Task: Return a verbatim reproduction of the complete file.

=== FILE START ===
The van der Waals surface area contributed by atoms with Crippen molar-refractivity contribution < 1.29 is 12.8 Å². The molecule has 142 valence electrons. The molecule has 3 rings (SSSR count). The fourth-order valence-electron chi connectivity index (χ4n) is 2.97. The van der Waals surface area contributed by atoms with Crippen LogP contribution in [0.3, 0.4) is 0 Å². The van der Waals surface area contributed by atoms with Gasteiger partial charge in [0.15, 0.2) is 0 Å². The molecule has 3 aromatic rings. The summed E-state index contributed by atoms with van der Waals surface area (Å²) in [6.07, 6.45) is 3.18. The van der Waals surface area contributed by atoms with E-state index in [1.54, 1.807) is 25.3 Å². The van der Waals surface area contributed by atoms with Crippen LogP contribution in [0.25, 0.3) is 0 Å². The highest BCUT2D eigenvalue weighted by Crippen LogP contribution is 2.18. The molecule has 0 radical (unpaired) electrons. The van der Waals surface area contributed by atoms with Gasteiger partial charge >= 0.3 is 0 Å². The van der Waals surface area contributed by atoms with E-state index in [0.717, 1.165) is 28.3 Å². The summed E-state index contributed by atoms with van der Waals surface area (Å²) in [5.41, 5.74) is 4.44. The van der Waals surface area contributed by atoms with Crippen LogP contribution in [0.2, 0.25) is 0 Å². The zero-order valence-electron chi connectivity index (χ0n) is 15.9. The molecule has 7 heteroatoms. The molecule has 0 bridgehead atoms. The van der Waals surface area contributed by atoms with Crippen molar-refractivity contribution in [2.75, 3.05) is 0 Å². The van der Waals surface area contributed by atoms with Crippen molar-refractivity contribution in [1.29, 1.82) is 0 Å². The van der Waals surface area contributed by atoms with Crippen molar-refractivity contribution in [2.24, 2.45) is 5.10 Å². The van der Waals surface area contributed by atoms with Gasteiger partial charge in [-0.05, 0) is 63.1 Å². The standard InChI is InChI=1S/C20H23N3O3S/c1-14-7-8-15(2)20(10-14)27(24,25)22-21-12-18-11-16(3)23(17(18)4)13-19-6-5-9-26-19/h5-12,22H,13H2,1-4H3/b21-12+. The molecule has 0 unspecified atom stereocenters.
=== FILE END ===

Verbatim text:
The van der Waals surface area contributed by atoms with Crippen molar-refractivity contribution < 1.29 is 12.8 Å². The molecule has 142 valence electrons. The molecule has 3 rings (SSSR count). The fourth-order valence-electron chi connectivity index (χ4n) is 2.97. The van der Waals surface area contributed by atoms with Crippen LogP contribution in [0.3, 0.4) is 0 Å². The van der Waals surface area contributed by atoms with Gasteiger partial charge in [0.15, 0.2) is 0 Å². The molecule has 3 aromatic rings. The summed E-state index contributed by atoms with van der Waals surface area (Å²) in [6.07, 6.45) is 3.18. The van der Waals surface area contributed by atoms with E-state index in [1.54, 1.807) is 25.3 Å². The van der Waals surface area contributed by atoms with Crippen LogP contribution in [0.25, 0.3) is 0 Å². The highest BCUT2D eigenvalue weighted by Crippen LogP contribution is 2.18. The molecule has 0 radical (unpaired) electrons. The van der Waals surface area contributed by atoms with Gasteiger partial charge >= 0.3 is 0 Å². The van der Waals surface area contributed by atoms with E-state index in [0.717, 1.165) is 28.3 Å². The summed E-state index contributed by atoms with van der Waals surface area (Å²) in [5.41, 5.74) is 4.44. The van der Waals surface area contributed by atoms with Crippen LogP contribution in [0.2, 0.25) is 0 Å². The zero-order valence-electron chi connectivity index (χ0n) is 15.9. The molecule has 7 heteroatoms. The molecule has 0 bridgehead atoms. The van der Waals surface area contributed by atoms with Crippen molar-refractivity contribution in [2.75, 3.05) is 0 Å². The van der Waals surface area contributed by atoms with Crippen molar-refractivity contribution in [1.29, 1.82) is 0 Å². The van der Waals surface area contributed by atoms with Crippen molar-refractivity contribution in [2.24, 2.45) is 5.10 Å². The van der Waals surface area contributed by atoms with Gasteiger partial charge in [-0.05, 0) is 63.1 Å². The standard InChI is InChI=1S/C20H23N3O3S/c1-14-7-8-15(2)20(10-14)27(24,25)22-21-12-18-11-16(3)23(17(18)4)13-19-6-5-9-26-19/h5-12,22H,13H2,1-4H3/b21-12+. The molecule has 0 unspecified atom stereocenters.